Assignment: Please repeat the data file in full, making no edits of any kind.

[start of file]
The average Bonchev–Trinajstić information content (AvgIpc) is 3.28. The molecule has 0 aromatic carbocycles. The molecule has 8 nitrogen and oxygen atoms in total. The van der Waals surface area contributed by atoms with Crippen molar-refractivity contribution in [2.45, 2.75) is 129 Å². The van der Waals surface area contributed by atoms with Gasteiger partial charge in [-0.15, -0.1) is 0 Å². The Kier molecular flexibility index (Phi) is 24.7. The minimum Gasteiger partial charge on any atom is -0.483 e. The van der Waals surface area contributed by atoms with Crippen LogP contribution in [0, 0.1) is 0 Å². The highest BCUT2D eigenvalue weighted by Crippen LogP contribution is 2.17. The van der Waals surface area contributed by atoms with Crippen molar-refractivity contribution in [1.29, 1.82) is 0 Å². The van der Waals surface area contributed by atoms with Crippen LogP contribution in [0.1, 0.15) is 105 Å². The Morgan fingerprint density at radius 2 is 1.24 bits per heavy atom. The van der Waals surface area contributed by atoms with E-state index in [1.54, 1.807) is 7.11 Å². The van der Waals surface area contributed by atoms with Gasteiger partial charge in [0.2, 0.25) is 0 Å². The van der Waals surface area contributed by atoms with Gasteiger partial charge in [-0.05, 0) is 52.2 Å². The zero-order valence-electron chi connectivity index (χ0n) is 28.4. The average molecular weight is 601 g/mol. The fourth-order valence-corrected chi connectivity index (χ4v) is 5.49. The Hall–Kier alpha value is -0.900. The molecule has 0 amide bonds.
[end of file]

The average Bonchev–Trinajstić information content (AvgIpc) is 3.28. The molecule has 0 aromatic carbocycles. The molecule has 8 nitrogen and oxygen atoms in total. The van der Waals surface area contributed by atoms with Crippen molar-refractivity contribution in [2.45, 2.75) is 129 Å². The van der Waals surface area contributed by atoms with Gasteiger partial charge in [-0.15, -0.1) is 0 Å². The Kier molecular flexibility index (Phi) is 24.7. The minimum Gasteiger partial charge on any atom is -0.483 e. The van der Waals surface area contributed by atoms with Crippen LogP contribution in [0, 0.1) is 0 Å². The highest BCUT2D eigenvalue weighted by Crippen LogP contribution is 2.17. The van der Waals surface area contributed by atoms with Crippen molar-refractivity contribution in [1.29, 1.82) is 0 Å². The van der Waals surface area contributed by atoms with Crippen LogP contribution in [0.1, 0.15) is 105 Å². The Morgan fingerprint density at radius 2 is 1.24 bits per heavy atom. The van der Waals surface area contributed by atoms with E-state index in [1.54, 1.807) is 7.11 Å². The van der Waals surface area contributed by atoms with Gasteiger partial charge in [0.2, 0.25) is 0 Å². The van der Waals surface area contributed by atoms with Gasteiger partial charge in [-0.05, 0) is 52.2 Å². The zero-order valence-electron chi connectivity index (χ0n) is 28.4. The average molecular weight is 601 g/mol. The fourth-order valence-corrected chi connectivity index (χ4v) is 5.49. The Hall–Kier alpha value is -0.900. The molecule has 0 amide bonds.